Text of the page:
Badass Panels Volume 3: The Question #2
Denny O'Neil and Denys Cowan's 1987 series The Question is totally badass.
The whole series challenges the reader in ways that you don't see too often anymore, including a suggested reading list at the end of every issue that featured everything from Zen and the Art of Motorcycle Maintenance to Crime and Punishment to books on Tai Chi and Ed McBain mysteries, encouraging the readers to write in and discuss. My good friend and alleged intellectual Dr. Kunka claims to have read every single book O'Neil suggested, but I'm pretty sure he just said that to make me feel bad about never finishing The Duchess of Malfi in English 289.
Personally, I think the whole thing with the books is just a smokescreen to hide the fact that the Question is a book about a guy with no face punching nearly everybody who gets on his bad side, responding to questions like "Who are you?" with pithy remarks like: "Good Question." Maybe that's what happens when you combine Alan Moore's Rorschach with Steve Ditko's original Objectivist crusading reporter, but it makes for some damn fine comics. Comics that have what may be the best last pages ever printed.
Take #1 for example. The last page of the first issue of the series ends with the Question getting beaten to a pulp, shot in the head and dumped off a pier to drown. How exactly do you follow that up?!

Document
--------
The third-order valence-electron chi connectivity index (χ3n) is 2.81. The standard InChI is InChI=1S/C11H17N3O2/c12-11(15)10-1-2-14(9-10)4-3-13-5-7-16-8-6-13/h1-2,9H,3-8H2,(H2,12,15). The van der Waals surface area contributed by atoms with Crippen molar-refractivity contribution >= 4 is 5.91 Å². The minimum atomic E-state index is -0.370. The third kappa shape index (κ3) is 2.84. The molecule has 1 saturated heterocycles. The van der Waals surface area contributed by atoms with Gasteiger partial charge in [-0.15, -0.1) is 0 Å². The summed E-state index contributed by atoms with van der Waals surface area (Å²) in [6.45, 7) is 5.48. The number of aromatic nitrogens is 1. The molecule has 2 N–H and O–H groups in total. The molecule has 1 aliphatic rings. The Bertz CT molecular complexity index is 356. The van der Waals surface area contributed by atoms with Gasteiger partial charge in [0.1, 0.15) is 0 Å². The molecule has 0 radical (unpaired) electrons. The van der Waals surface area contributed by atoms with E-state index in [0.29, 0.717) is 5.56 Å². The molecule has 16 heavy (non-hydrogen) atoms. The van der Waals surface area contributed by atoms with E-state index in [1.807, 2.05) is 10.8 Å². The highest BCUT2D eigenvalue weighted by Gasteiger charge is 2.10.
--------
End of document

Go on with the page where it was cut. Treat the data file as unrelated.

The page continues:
Well, if you're Denny O'Neil and Denys Cowan, you put out a book with some badass panels.
Here's how it starts: Hub City's in bad shape. Real bad shape. Like "Maybe-we-should-move-to-Gotham" shape. And it's mostly because of the evil machinations of Reverend Jeremiah Hatch, who's running things from behind the scenes. Ol' Vic Sage gets on his bad side, leading to the aforementioned beatdown.
Issue 2 opens with a recap:
Yep, that's Lady Shiva there, watching bemused at the astounding brutality. Anyway, the Question's shot in the head and put in the drink, but we learn that through an extremely convoluted series of events--which are allegedly based on an actual occurrence O'Neil read about--the bullet (from a 4.5mm air gun) does no real damage and the Question survives over ten minutes underwater thanks to a "diver's reflex" and a harsh winter.
Vic wakes up in a hospital some time later, and then recieves a stern talking-to from Batman, who talks about his motivations in the way that makes you know why Denny O'Neil was in charge of those books for so long. So after Batman tells him to shape up and ship out, Vic heads to Richard Effing Dragon Kung Fu Fighter to learn how to become a Zen Master of Crime Fighting.
Turns out that Shiva was the one who pulled the Question out of the river and told Dragon to teach him, because she sensed "a warrior's passion" in him. So after he's all better, they fight. Cowan draws two solid pages of nothing but Badass Panels, but I'm not putting them up here. If the phrase "Zen Master of Crime Fighting" didn't rock your computer so hard it exploded, then Shiva fighting the Question with a fan definitely would.
Finally, he makes his way back to the city, puts his mask back on, and breaks into the Reverend's estate, methodically taking out every one of his guards, finally disturbing the Reverend's quiet repose with the gentle strains of Danny Boy. What follows is one of the best last pages ever printed:
So in case you were wondering why the Question was so awesome on Justice League, there's why.
ISB Suggested Reading: The DC Comics Guide to Writing, by Denny O'Neil.